The mass extinction of around 85 per cent of all marine species on Earth could have been triggered by climate change.
The Late Ordovician extinction, which occurred almost 450 million years ago, has long been a mystery to scientists.
While some have pointed to toxic metals and radiation being released from a distant galaxy, others have previously argued global cooling could be behind the mass extinction.
However, new research led by the University of Hull’s Professor David Bond and Dr Stephen Grasby, from the Geological Survey of Canada, has uncovered a new, more familiar explanation.
The pair have suggested that widespread volcanic eruptions released enough carbon dioxide to heat up the planet, at the same time starving the oceans of oxygen.
If correct, it would bring the event closer in line with many of history’s other mass extinctions, attributed to global warming.
Prof. Bond told the New York Times: “Think of a bottle of Cola. If it’s been in the fridge, it stays nice and fizzy because the gas in that carbon dioxide stays in the liquid.
“But if you leave it on a sunny table outside and it gets really warm, then that gas quickly dissociates out of that liquid and you end up with a flat coke.”
Towards the end of the Ordovician period, Earth experienced widespread glaciation.
Experts have preciously said such an event could have caused shallow seas to disappear, impacting on the species which lived there, and subsequently disrupting the food chain.
Some scientists, however, have struggled with this explanation. Glacial events often span millions of years, but evidence showed the mass extinction in the Late Ordovician was an abrupt event.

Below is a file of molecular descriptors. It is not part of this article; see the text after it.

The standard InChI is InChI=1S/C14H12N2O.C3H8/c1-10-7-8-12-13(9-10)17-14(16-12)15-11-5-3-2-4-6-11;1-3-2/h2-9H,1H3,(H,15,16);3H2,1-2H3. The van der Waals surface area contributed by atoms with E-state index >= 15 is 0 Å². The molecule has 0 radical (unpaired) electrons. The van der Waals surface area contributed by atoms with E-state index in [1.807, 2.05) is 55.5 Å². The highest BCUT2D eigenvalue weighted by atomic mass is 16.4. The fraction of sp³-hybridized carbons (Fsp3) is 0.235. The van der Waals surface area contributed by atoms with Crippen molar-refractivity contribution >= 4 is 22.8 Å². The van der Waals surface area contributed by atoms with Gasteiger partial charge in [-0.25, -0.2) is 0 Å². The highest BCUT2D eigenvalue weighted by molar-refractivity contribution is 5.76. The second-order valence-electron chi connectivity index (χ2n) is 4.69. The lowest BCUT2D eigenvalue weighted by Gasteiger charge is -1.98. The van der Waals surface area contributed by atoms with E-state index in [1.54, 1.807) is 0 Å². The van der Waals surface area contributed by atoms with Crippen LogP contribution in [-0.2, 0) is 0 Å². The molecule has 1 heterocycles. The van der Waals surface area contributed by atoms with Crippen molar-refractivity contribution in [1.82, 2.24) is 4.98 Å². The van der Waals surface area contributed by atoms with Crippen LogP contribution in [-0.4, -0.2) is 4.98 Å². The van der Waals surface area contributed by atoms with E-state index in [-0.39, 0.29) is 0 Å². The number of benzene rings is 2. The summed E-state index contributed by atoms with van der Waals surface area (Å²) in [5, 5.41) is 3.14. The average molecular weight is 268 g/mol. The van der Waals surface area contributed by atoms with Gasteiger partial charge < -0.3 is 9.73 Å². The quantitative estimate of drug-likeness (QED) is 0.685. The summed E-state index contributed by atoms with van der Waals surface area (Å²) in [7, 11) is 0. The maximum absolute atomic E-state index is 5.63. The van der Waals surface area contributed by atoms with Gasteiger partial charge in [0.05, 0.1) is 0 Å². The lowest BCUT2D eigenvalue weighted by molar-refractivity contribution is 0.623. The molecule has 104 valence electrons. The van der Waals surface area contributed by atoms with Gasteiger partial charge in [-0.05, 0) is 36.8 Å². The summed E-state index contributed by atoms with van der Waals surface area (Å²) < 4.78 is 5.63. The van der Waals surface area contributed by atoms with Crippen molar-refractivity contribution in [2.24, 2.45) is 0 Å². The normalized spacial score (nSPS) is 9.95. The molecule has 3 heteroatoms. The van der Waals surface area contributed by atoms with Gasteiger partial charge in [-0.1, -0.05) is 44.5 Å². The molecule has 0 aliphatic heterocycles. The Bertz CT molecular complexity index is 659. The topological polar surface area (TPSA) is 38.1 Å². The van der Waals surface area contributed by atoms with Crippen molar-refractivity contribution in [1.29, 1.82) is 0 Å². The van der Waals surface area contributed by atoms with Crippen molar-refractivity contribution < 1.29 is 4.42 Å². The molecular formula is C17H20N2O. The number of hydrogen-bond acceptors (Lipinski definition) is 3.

Dr Grasby, who has been researching the extinction alongside Prof. Bond, said himself: “The Ordovician one has always been a little bit of an oddball.”
The pair’s research has now formed a new publication in leading journal Geology.
Prof. Bond and Dr Grasby reached their volcanic hypothesis after collecting Ordovician rocks from a small stream in southern Scotland.
They then shipped those rocks to Vancouver, British Columbia, where the specimens were heated in a lab until they released large amounts of mercury — a tell-tale sign that volcanoes had rocked the period.
The rocks also emitted molybdenum and uranium, suggesting the oceans were deoxygenated at the time. Prof. Bond and Dr Grasby argued only warming can so easily starve the oceans of oxygen, in turn asphyxiating the species which lived there.
These findings allowed the team to paint a new picture — one that doesn’t discount glaciation at the time, but suggests that the cooler climate was then impacted by global warming events triggered by volcanic eruptions.
If correct, it would bring the Late Ordovician mass extinction closer in line with many of history’s other mass extinctions, which have been linked to climate change global warming.
The findings also bear huge significance today. As scientists around the world continue to warn of the ongoing ‘climate crisis,’ history tells us that global warming can have a devastating impact on species and habitats.